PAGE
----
Is gentrification a revisionist story about a place? What power do stories have in speaking about or against gentrification? Who are the authors of these stories?
Gentrification presents one of society’s most intractable and debated displacement challenges in our urban environment. During this panel, housing rights activist Regina Williams and Othering & Belonging Institute (OBI) housing researcher Nicole Montojo join Place composer Ted Hearne and performers Sol Ruiz and Isaiah Robinson to discuss the ways in which stories can help us understand gentrification—its nuances, ramifications, and the lasting impact of and on residents at risk of displacement. The conversation is moderated by Evan Bissell, Arts & Cultural Strategy Coordinator at OBI.
All digital versions of the event included captioning.
(he/him) Evan Bissell facilitates participatory art and research projects that support equitable systems and liberatory processes. Projects take varied forms: an interactive online history of freedom and confinement in the United States told through 50 miniature paintings with accompanying curriculum (knottedline.com), visual interventions based on community surveys about policing in the Bronx, and collaborative, life-size portrait paintings created with incarcerated fathers and children of incarcerated parents. Evan has exhibited throughout the US and facilitated projects in schools (K-12) and community settings throughout the country. From 2016-2019 he taught a studio art course on social change at UC Berkeley. He is currently the Arts and Culture Strategist at the Othering & Belonging Institute at UC Berkeley and a cultural strategy advisor at Richmond LAND. He holds a master’s in Public Health and City Planning from UC Berkeley.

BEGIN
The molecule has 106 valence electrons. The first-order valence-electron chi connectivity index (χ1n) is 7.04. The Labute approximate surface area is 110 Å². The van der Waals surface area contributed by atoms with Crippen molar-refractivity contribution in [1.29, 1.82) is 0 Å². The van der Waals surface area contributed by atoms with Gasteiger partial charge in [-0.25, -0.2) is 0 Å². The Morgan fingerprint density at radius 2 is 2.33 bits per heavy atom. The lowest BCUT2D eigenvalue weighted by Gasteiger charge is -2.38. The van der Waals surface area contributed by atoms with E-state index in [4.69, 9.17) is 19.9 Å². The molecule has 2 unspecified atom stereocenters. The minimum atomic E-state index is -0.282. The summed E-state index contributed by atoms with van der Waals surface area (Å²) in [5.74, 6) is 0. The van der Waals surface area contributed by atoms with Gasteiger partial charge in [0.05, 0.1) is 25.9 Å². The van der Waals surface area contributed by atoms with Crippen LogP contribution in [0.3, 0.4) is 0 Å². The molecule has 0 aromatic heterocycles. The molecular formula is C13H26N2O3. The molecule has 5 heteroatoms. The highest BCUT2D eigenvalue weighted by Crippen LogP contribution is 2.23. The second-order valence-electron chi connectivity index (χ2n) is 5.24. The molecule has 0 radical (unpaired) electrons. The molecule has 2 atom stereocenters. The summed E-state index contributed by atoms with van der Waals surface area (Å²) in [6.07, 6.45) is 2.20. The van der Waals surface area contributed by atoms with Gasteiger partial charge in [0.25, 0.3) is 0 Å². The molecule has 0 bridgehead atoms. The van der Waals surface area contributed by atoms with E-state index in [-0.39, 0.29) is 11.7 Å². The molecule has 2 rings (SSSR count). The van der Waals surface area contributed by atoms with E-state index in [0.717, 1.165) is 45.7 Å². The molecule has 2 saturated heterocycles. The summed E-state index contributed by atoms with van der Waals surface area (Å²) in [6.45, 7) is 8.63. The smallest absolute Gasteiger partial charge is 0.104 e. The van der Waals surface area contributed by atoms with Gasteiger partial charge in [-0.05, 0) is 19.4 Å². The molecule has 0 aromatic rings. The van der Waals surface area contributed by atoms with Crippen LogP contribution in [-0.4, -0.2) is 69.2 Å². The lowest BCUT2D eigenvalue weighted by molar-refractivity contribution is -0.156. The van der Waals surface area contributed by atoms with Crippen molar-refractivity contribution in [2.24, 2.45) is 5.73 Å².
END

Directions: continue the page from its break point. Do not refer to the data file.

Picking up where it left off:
Ted Hearne is a composer, singer, bandleader, and recording artist. Inspired by the overlay of different viewpoints and their sonic possibilities, he creates personal and multi-dimensional works that often explore unconventional interactions of text and music, and that are rooted in a sense of inquiry.
The New York Times has praised Hearne for his “tough edge and wildness of spirit,” and “topical, politically sharp-edged works.” Pitchfork called Hearne’s work “some of the most expressive socially engaged music in recent memory—from any genre,” and Alex Ross wrote in The New Yorker that Hearne’s music “holds up as a complex mirror image of an information-saturated, mass-surveillance world, and remains staggering in its impact.”
Hearne’s Sound From the Bench, a cantata for choir, electric guitars, and drums, setting texts from US Supreme Court oral arguments and inspired by the idea of corporate personhood, was a finalist for the 2018 Pulitzer Prize. Place, Hearne’s work written with poet Saul Williams and director Patricia McGregor, was nominated for two Grammy Awards and was a finalist for the 2021 Pulitzer Prize.